Wow Review Volume V, Issue 1

 

Out of the Way! Out of the Way!
Written by Uma Krishnaswami
Illustrated by Uma Krishnaswamy
Groundwood Books. 2010, N.P.
ISBN: 978-1554981304

“Out of the way! Out of the way!”

Those are the words yelled by a mango seller, bullock-cart man, and riders on bicycles, motorbikes, and scooters to others passing by a tree in India. The tree begins as sprout in the middle of a dusty path. A young boy spots it and protects it by piling rocks around it. Over time, as the tree grows, so do the path and the boy. The tree matures with a thickening trunk and numerous forking branches that become homes to birds, squirrels, and parakeets. The path gradually transforms into a curving lane around the tree, then a road that is eventually graded by machines and turned into a place that bustles with cars, busses, trucks, vans, and tractors. The area around the tree changes from being a small village where the boy and others live quiet lives to a city filled with traffic and homes with television antennas and satellite dishes. The boy grows and becomes a father who brings his own children to the tree and, later as an old man, he sits under the tree and listens. “Evening breezes rustled the leaves, bringing back stories the man had forgotten he knew – stories his father and mother and grandfather had told him of trees long ago before there was even a road.”

This is a beautiful story about changes that come with the passage of time but also a sense of home and place that remains stable and constant. The tree marks a special place for the boy and is a reminder to him and others of memories of times past, despite the technological advances and fast-paced changes of life.

The art adds to the richness of the story. Artist Uma Krishnaswamy combines pen and ink and lively colors to create art using traditional Indian folk-art styles. The numerous detailed images on each page imply other narratives and highlight the richness of Indian life and culture. From page to page, the art gradually grows until it eventually encircles the written text, emphasizing the completeness of life and the story.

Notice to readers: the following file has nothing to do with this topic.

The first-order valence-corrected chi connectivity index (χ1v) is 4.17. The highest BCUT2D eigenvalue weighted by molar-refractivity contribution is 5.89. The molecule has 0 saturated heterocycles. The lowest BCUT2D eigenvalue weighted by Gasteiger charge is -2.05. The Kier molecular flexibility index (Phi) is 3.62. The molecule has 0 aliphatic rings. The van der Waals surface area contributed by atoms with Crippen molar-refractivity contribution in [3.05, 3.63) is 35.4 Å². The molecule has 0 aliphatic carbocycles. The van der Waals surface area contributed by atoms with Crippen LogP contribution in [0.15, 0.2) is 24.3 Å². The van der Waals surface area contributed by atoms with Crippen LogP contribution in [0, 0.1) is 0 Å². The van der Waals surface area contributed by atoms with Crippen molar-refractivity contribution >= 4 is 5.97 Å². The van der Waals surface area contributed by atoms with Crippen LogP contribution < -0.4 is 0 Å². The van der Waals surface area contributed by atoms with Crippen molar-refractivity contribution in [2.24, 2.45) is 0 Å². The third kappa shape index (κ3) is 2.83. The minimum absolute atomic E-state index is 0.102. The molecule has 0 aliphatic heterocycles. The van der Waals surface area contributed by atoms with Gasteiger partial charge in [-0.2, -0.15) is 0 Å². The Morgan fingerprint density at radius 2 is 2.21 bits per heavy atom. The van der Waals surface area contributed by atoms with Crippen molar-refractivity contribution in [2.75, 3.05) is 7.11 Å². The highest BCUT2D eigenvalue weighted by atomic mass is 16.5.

Author Uma Krishnaswami was born in New Delhi, India, and moved to the United States when she married after receiving her master’s degree from the University of New Delhi. She was inspired to write this book based on a childhood experience of planting a mango seed and reading a news story about people planting trees in potholes. Artist Uma Krishnaswamy was born and lives in India and uses Indian arts and crafts as the inspiration for her work.

Out of the Way! Out of the Way! would work well with other books on sense of place. These might include I Know Here (Laura Croza, 2010) and Amelia’s Road (Linda Jacobs Altman, 1995). With books related to changes over time, it could be paired with Window (Jeannie Baker, 1991) and The House on Maple Street (Bonnie Pryor, 1987).

Prisca Martens, Towson University, Towson, Maryland

One thought on “Wow Review Volume V, Issue 1

  1. Thank you, Judi Moreillon, for this wonderful and thorough review.
    I appreciate the connection to other books about the effects of war on children and hope, as more titles with international settings are published, young US readers’ perspective and understanding of world events continues to deepen.

    Interested teachers can find a discussion guide for MY BROTHER’S SHADOW on the publisher’s website that includes a bibliography of WWI titles. http://media.us.macmillan.com/discussionguides/9780374351229DG.pdf

    For teachers, students and ‘history nerds’ with an interest in primary sources I would like to recommend the website of the German History Institute in Washington, D.C.. Their digital library links to documents, images, etc., sorted by time periods, with translations and captions in English. http://germanhistorydocs.ghi-dc.org/

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